If on a winter's night a traveler
The Father of Stories
This "man of immemorial age" (11.12) is only around for a few pages in the letters of Ermes Marana, but you can tell right away he's high up on the Symbolic Importance Scale. Here's what we know about him: he's an "old Indian" who lives in South America and who, "according to some, is the universal source of narrative material, the primordial magma from which the individual manifestations of each writer develop" (11.12).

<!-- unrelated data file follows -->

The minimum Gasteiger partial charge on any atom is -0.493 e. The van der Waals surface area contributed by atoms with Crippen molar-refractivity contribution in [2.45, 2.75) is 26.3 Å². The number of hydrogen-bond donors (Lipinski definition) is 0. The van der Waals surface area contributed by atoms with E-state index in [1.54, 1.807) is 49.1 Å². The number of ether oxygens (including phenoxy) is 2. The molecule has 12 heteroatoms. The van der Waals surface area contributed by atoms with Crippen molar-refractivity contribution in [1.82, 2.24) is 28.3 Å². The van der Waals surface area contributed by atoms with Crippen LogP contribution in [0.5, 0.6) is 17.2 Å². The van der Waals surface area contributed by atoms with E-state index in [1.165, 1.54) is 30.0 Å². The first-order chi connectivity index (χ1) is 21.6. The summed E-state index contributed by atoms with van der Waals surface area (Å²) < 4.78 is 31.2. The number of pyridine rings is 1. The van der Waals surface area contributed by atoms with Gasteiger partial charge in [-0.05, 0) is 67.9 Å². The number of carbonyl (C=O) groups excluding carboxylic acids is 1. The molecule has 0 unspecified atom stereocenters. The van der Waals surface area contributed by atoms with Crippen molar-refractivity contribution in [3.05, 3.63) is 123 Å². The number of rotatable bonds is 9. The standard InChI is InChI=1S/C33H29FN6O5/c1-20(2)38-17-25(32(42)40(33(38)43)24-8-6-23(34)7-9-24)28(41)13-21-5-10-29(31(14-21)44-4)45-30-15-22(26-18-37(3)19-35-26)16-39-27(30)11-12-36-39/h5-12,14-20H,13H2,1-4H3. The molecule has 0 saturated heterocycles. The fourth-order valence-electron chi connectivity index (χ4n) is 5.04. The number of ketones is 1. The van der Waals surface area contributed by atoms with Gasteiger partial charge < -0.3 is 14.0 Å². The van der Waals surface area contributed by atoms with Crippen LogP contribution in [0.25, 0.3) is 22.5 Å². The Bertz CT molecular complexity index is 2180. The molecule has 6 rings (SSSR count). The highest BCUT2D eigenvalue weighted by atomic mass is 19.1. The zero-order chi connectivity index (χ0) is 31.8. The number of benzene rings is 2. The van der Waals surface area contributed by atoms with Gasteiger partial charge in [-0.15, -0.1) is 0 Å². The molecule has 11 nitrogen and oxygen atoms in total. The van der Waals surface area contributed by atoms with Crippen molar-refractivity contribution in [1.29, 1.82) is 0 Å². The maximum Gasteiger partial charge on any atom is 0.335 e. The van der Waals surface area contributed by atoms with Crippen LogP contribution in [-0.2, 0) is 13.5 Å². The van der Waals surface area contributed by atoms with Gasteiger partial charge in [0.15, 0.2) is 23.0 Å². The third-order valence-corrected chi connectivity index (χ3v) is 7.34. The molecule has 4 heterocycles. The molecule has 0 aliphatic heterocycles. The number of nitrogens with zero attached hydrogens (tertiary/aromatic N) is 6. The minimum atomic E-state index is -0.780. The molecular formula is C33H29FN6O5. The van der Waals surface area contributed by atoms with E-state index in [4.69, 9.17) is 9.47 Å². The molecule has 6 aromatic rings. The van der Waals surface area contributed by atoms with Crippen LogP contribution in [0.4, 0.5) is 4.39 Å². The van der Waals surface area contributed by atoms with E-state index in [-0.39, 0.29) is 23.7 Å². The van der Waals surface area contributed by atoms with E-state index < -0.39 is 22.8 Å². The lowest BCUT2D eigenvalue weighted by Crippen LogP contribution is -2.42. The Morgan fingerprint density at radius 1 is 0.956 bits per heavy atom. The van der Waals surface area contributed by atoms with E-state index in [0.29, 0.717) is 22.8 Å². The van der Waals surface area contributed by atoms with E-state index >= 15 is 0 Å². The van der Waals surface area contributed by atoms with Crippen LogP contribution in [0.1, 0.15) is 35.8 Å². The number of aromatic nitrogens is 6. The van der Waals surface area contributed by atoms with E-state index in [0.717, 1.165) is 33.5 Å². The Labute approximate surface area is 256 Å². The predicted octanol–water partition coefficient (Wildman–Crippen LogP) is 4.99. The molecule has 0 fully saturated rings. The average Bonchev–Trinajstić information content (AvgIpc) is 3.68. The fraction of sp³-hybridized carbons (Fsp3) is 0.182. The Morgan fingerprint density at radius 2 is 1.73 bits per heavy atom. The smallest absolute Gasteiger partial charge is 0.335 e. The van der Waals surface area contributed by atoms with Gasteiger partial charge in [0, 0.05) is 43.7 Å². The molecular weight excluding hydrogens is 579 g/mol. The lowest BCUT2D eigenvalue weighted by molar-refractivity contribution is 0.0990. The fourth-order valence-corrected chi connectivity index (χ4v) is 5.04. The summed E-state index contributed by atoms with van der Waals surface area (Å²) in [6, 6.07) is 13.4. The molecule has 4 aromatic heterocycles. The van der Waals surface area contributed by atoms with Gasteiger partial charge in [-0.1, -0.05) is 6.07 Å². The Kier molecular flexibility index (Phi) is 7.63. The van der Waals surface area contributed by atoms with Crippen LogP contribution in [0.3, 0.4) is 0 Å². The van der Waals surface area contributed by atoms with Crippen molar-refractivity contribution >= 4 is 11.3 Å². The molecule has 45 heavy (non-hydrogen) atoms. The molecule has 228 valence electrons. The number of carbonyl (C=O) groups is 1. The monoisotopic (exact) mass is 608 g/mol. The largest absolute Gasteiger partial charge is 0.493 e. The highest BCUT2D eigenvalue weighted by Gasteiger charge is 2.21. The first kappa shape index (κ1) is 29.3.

So yeah, he's kind of a Big Deal.
This guy fits into the story's larger commentary on storytelling by suggesting that one single source could be responsible for all of the stories in the world. Kind of gives a sense of order to the network of confused authors and titles of books, right?
But don't get too excited. This figure has only a mythical status in the book, and the story seems to discard him just as quickly as it picks him up.